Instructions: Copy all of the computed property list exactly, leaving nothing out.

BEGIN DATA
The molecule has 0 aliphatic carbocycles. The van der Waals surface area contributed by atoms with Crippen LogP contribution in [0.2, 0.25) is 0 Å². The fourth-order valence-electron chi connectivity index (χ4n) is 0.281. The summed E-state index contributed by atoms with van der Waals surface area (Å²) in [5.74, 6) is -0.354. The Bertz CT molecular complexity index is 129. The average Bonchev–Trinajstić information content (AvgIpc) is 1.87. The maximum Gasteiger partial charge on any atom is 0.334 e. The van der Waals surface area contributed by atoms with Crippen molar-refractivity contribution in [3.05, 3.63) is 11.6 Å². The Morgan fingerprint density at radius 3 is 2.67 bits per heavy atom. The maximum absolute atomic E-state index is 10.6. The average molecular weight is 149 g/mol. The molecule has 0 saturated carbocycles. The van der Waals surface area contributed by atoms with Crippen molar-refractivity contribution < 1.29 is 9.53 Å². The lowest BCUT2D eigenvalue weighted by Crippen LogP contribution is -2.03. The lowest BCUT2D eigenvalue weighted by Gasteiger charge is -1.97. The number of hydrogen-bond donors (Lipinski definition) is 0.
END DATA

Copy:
The molecule has 0 aliphatic carbocycles. The van der Waals surface area contributed by atoms with Crippen LogP contribution in [0.2, 0.25) is 0 Å². The fourth-order valence-electron chi connectivity index (χ4n) is 0.281. The summed E-state index contributed by atoms with van der Waals surface area (Å²) in [5.74, 6) is -0.354. The Bertz CT molecular complexity index is 129. The average Bonchev–Trinajstić information content (AvgIpc) is 1.87. The maximum Gasteiger partial charge on any atom is 0.334 e. The van der Waals surface area contributed by atoms with Crippen molar-refractivity contribution in [3.05, 3.63) is 11.6 Å². The Morgan fingerprint density at radius 3 is 2.67 bits per heavy atom. The maximum absolute atomic E-state index is 10.6. The average molecular weight is 149 g/mol. The molecule has 0 saturated carbocycles. The van der Waals surface area contributed by atoms with Crippen molar-refractivity contribution < 1.29 is 9.53 Å². The lowest BCUT2D eigenvalue weighted by Crippen LogP contribution is -2.03. The lowest BCUT2D eigenvalue weighted by Gasteiger charge is -1.97. The number of hydrogen-bond donors (Lipinski definition) is 0.